The German M48A2 Keiler Engineering Vehicle serves to clear paths through mine fields by operating a forward mounted flail.
A flail is a rapidly rotating cylinder mounted between two arms in front of an AFV. Attached to the cylinder a number chains which have large metal ball on the end of each chain.
As the cylinder spins, it swings the chains around bring the balls, under some force into contact with the ground, thus simulating the force exerted by an AFV as it goes over a mine. The simulated force is enough to fool the mine and it detonates, preventing the lose of either an AFV or person.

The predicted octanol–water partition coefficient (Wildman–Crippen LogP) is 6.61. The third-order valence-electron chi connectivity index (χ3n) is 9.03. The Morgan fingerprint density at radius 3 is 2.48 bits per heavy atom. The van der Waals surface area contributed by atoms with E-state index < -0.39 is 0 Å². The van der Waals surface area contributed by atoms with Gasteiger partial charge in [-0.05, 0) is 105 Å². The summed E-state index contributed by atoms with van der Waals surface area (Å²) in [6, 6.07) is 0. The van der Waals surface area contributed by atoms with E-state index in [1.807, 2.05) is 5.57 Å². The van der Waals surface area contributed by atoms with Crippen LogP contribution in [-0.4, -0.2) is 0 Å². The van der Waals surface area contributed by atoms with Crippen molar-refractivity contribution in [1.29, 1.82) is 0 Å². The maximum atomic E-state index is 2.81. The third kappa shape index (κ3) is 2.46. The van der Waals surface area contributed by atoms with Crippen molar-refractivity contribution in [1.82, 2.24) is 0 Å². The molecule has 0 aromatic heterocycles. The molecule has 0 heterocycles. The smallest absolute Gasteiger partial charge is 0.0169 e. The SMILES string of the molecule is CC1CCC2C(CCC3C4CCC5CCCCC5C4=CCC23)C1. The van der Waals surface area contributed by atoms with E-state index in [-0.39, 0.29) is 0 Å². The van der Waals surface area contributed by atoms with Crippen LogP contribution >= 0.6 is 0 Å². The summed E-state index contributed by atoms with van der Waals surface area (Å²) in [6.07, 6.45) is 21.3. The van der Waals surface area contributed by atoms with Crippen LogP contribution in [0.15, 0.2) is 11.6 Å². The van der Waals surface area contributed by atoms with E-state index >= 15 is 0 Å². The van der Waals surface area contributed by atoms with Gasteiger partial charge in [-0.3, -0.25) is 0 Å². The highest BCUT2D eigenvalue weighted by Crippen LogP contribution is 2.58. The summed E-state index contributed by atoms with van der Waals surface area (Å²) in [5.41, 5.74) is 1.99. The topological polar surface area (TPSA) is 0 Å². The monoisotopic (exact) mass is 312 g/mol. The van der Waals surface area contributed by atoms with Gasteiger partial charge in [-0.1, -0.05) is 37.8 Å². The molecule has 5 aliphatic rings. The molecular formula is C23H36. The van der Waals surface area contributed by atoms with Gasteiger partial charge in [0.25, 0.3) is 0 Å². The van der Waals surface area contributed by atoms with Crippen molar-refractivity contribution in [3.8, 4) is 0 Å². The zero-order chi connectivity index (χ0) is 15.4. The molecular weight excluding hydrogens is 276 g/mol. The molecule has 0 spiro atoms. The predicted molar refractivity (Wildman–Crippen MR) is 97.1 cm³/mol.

The Keiler development started way back in 1973 when the Federal German Defence Ministry and the Procurement Office issued a request for proposals for a rapid land mine clearance system. The former Krupp MaK, which now forms part of Rheinmetall developed two prototypes in 1985.
A contract award for the manufacture of 24 units was awarded during the second half of 1993. The first production example was handed over in March 1997 while delivery of the last unit took place in early 1998. The Keiler is based on a modified US M48A2 tank hull.
The vehicle has a crew of two (commander and driver) and uses an improved MTU MB 871 KA-501 diesel engine and a Renk HSWL 284 M transmission. The vehicle has been deployed in Bosnia and Croatia.